Priestess of Pompeii: The Initiate’s Journey Book I, Sandra Hurt’s debut novel, easily could have taken the Oedipus route forward from infant abandonment to tragedy. Hurt, however, moves the story of the newborn Rufilla along a complexity of pathways to plumb a scenario closer to the story of Moses. Herein, we are led to consider the underlying concepts of ‘fate’ and faith, prophecy and prophetic calling, destined’ and destiny, providence and provide.

 Be assured, at the forefront of Rufilla’s coming-of-age story is Hurt’s engaging panorama of Pompeii and its surrounding sites and cities, trade routes and industries before 79 A.D., before the tragic events of Mount Vesuvius buried the flourishing city, scattering those who could flee, encasing in hot lava those who could not.  Hurt builds an epic with what is known and what eventually is surmised about Pompeii, based upon excavations that began in the mid-18th century.  One can fill many shelves with already published books about Pompeii — both those conjectured into fiction and those specified through research. What compelled Indiana-native Hurt, some thirty years ago, to undertake a quest to produce this richly nuanced life of a free-spirited child who grows into a young woman called to a life of spiritual service in the ancient world of the First Century BCE?

Hurt reveals, in an author's note, “In 1991, I was introduced to the meaningful world of ancient women’s rituals, ones that we as westerners have all but forgotten…When I saw the frescoes from the Villa of the Mysteries [in a slide presentation], I was transported out of space and time, never to be the same…”.  In peeling back the layers of Pompeii, based on archaeological research, Jungian psychology, and her personal visits to sites and research centers, Hurt carries a reader into an imagined daily life over a period of some fifteen years. 

Hurt’s vivid verbal descriptions of Pompeii and environs pulled me back into the Dr. Who episode that initially aired in 2008, with its re-imagined depictions of natural and built environments.  Dr. Who, we know, is a Time Lord with a distinctive ability to see the past, present and all possible futures all at once.  When Dr. Who and companion Donna, through a technological glitch, erroneously land in Pompeii in late Fall of 79 CE, they are in a destiny trap—Pompeii on that day is in a fixed point in history. Contrary to the overall arc of Dr. Who episodes,  this time Dr. Who has no ability to stop a course of action or reverse one already in process. What I vividly remember is this mantra, “What happens, happens.”

While the pace is more subtle, the unfolding less embattled, nevertheless the breath of The Fates now feels as imminent in reading Hurt’s novel as it did when I viewed the Dr. Who episode a dozen years ago. Can there be a discernible logic to why events spin out as they do—as in ‘for every action there is a reaction,’ or can there be any number of conjectures when one looks back, as to why events unfolded as they did? This conjecturing brought me back into the Pompeii site-specific work of artist Silvana LaCreta Ravena, who creates hidden and revealed scenarios through a process of encaustic and oil layering.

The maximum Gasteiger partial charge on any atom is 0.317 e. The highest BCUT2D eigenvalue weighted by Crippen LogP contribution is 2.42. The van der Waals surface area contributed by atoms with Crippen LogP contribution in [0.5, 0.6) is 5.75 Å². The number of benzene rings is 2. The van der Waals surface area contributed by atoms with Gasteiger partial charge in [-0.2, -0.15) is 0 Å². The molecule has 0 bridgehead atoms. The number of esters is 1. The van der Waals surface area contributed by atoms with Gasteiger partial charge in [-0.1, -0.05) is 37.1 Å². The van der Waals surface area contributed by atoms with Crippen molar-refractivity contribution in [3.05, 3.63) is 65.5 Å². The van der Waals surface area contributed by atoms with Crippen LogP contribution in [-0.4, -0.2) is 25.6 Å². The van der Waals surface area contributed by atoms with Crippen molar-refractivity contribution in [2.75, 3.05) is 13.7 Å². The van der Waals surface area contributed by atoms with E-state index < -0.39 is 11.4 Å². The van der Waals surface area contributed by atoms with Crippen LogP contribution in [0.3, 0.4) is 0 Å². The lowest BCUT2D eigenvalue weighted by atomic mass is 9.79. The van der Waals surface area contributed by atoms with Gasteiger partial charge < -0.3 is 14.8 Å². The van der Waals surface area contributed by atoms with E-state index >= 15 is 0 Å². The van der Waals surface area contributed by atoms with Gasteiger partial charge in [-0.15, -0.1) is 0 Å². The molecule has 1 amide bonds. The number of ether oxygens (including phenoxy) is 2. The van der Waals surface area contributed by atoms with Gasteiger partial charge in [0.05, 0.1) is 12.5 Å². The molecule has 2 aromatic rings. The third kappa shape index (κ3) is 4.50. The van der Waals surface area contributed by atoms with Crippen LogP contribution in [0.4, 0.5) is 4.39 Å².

As Hurt embraces us within her quest to learn about the lives of women ‘in ancient times,’  we are in the throes of her twists and turns; we are alongside her, observing a rescued infant being raised in a well-to-do home, surrounded by lovingkindness. As with King Oedipus and the Prophet Moses, Rufilla has a marked physical challenge around which she must navigate her life. But unlike Oedipus, whose feet intentionally are hobbled, Rufilla, as was Moses, is born with a ‘disability’ and these distinctions play into a different kind of destiny. Embarking along with Rufilla upon a journey of self-discovery,  we too can gain insights that lead to wisdom. We never are too old to seek, nor too entrenched to become more, nor too infirm to rise within the capacities we have. 

What Hurt gifts is a page-turning past that feels very much present.  Told as a straightforward account of what is happening in the moment, nevertheless one feels an element of divine Providence as Rufilla, the throw-away-infant rises to essentially. The truism: human beings, no matter when or where, harbor within themselves the need to know that they matter, they are cared for, they are not insignificant in an indifferent social order, they have a place as a contributor to the well-being of others and to society as a whole. In whose hands is our life force? Are we pawns bemoaning our station or are we actors cognizant of the challenges and opportunities?

I await Book II, just as I invite you to journey into Book I of Priestess of Pompeii: The Initiate’s Journey.

 Carmel, Ind.-based Hawthorne Publishing, on its website, describes Hurt as “a perennial and peripatetic student” who has “studied Jungian Psychology, and taken many classes in the Classics. Her research trips have allowed her to work with historians, archaeologists, and art historians in the U. S., Italy and Greece, giving her a rich education and love for all things related to women in the ancient world.”

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